NASA has revealed a stunning photo of Venus taken by its Parker Solar Probe from 7,693 miles away.
The image, taken July 11 last year, is an almost eerie black and white shot of the planet’s nightside – the side facing away from the Sun.
A bright rim around the edge of the planet is the nightglow – light emitted by oxygen atoms high in the atmosphere that recombine into molecules.
NASA’s $1.5 billion Parker Solar Probe – which is focused on studying the Sun and represents humanity’s first visit to a star – launched in August 2018.
Venus plays a massive role in Parker’s seven-year mission, however, as it leverages the planet’s gravitational pull during multiple fly-bys.
This new image snapped in July was taken during the third of seven Venus fly-bys scheduled throughout Parker’s mission.
NASA’s Parker Solar Probe had a up-close view of Venus when it flew by the planet in July 2020. Some of the features seen by scientists are labelled in this annotated image. The dark spot appearing on the lower portion of Venus is an artefact from the WISPR instrument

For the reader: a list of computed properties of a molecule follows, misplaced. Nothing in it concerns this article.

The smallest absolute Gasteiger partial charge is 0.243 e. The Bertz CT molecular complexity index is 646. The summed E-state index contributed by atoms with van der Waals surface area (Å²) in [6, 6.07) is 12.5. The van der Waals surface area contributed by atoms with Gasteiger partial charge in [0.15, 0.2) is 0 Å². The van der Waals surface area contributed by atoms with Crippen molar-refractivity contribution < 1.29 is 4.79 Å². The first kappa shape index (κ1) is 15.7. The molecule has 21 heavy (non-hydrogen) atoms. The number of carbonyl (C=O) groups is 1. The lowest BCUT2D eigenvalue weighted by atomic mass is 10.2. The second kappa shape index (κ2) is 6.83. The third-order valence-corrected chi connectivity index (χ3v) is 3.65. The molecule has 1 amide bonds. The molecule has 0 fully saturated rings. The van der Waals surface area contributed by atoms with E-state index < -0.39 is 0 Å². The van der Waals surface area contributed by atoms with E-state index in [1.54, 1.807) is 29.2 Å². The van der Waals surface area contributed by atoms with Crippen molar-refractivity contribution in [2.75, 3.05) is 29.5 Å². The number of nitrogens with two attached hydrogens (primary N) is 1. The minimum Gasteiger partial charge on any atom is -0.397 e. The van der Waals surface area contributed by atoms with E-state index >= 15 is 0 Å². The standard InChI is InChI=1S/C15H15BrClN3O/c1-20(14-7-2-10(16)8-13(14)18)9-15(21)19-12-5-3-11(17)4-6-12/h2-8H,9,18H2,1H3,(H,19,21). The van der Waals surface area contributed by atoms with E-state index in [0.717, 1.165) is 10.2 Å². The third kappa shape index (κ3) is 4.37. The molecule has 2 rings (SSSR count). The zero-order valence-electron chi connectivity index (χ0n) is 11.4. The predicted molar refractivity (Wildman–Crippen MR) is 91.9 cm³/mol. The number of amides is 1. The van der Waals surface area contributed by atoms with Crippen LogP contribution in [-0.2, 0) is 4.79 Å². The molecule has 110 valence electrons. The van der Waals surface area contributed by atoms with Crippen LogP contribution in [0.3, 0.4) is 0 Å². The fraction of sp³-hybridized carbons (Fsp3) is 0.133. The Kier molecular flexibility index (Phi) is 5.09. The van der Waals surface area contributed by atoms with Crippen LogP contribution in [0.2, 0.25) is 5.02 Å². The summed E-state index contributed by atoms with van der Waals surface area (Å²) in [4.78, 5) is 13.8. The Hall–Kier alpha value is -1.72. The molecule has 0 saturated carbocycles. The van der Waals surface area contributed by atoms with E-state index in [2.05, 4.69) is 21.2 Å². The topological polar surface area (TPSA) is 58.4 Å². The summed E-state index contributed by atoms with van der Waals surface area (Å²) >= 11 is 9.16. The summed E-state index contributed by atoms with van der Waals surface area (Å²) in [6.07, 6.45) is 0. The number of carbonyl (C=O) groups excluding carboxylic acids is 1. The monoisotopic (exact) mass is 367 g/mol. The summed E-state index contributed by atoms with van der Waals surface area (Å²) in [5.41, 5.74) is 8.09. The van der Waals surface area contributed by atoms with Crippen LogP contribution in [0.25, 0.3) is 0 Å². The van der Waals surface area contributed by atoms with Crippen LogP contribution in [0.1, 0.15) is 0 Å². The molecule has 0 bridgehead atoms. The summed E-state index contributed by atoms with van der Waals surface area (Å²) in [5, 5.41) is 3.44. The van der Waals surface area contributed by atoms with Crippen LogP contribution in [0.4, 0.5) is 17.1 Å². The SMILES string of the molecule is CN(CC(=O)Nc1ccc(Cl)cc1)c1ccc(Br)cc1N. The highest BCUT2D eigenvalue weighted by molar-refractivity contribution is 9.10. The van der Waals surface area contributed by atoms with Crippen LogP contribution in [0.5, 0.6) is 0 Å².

PARKER SOLAR PROBE MISSION OBJECTIVES
Parker Solar Probe has three detailed science objectives:
– Trace the flow of energy that heats and accelerates the solar corona and solar wind.
– Determine the structure and dynamics of the plasma and magnetic fields at the sources of the solar wind.
– Explore mechanisms that accelerate and transport energetic particles.
Parker successfully completed its fourth Venus fly-by just last Saturday (February 20).
This new image from July was taken by the spacecraft’s WISPR instrument – Wide-field Imager for Parker Solar Probe.
WISPR is designed to take images of the solar corona and inner heliosphere in visible light, as well as images of the solar wind and its structures as they approach and fly by the spacecraft.
The prominent dark feature in the centre of the image is Aphrodite Terra, the largest highland region on the planet’s surface.
The feature appears dark because of its lower temperature, about 85°F (30°C) cooler than its surroundings.
That aspect of the image took the team by surprise, according to Angelos Vourlidas, WISPR project scientist from the Johns Hopkins Applied Physics Laboratory (APL) in Laurel, Maryland.